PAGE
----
This is the amount of dots or pixels within a 1 inch line in an image. This determines the resolution
of the image and how big you can enlarge a photo before you lose quality.
A digital image made out of pixels. They are also known as bitmap images. JPEGs and TIFF files are common types of raster images.
These files work best in smaller formats and are not recommended to be enlarged at a high scale because of the loss of quality, unless they are very large, high quality photos (RAW images).
An image that can be scaled up or down to any size, without losing quality. This is possible because a vector image does not contain pixels, but uses mathematical processes to create the elements of an image.
The amount of pixels in an image (See also DPI/PPI). Levey recommends a resolution of at least 350 DPI for raster images and 300 DPI for vectors.
A printed portion of your design on your desired substrate in order for you to see how the final product will look like. Strikeoffs are used for content, layout, substrate and colour approvals.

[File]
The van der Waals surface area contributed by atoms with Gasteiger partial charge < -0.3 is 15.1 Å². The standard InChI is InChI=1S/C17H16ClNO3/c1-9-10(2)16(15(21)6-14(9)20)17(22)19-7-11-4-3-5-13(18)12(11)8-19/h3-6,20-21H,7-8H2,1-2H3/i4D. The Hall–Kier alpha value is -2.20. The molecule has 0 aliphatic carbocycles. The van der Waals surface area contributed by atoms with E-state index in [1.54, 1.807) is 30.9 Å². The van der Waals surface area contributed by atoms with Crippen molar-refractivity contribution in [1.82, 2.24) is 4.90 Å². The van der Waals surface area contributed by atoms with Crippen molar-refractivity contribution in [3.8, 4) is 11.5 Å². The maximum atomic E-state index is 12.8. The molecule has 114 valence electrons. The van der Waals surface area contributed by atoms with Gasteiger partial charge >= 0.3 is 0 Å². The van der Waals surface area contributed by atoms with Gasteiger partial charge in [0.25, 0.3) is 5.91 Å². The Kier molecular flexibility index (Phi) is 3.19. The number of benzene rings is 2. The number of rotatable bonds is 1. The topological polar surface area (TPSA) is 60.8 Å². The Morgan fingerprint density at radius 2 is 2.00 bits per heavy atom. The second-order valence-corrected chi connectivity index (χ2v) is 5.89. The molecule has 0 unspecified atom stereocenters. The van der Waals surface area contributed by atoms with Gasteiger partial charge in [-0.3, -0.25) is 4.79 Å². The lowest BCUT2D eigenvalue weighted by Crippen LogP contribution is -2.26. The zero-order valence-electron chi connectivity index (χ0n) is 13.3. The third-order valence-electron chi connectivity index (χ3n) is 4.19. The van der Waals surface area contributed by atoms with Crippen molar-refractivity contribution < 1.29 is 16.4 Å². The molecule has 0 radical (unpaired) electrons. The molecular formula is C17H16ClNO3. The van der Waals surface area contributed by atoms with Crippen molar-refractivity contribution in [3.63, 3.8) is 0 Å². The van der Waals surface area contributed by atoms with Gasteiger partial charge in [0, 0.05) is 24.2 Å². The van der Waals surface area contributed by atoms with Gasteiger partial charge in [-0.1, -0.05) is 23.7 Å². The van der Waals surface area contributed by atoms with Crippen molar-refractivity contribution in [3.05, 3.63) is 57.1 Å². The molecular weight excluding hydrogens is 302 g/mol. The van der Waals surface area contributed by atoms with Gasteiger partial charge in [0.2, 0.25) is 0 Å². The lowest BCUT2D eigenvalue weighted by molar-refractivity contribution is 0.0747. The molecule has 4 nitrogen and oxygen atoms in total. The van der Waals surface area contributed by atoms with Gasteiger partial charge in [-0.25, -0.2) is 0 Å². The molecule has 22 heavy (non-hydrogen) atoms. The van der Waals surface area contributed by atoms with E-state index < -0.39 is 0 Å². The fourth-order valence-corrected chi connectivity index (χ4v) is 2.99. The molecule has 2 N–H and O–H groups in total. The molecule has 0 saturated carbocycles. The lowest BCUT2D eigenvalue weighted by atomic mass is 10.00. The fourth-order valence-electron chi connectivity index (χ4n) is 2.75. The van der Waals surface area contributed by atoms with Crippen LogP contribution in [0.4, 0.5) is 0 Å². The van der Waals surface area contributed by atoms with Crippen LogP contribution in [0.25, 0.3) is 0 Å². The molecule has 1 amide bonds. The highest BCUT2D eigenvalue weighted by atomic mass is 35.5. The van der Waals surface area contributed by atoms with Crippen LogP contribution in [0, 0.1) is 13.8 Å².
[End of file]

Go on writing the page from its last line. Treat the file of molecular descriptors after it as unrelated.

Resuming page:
A method of installation where the first panel is hung and the following panels are hung referencing the first panel and its crosshair marks. Panels should overlap by about 2” and the
two-crosshair markings are matched at eye level.
The area around the edges of a printed image that are cut off during installation. This ensures that installers will have enough material to cover the desired space. Levey recommends 2” of bleed on the left and right sides and 4” of bleed on the top and bottom of your image.
An existing photograph that can be purchased or licensed for use in your design. There are many websites where stock photos are available. If you are in need of assistance when looking at image
licensing, don’t hesitate to contact us.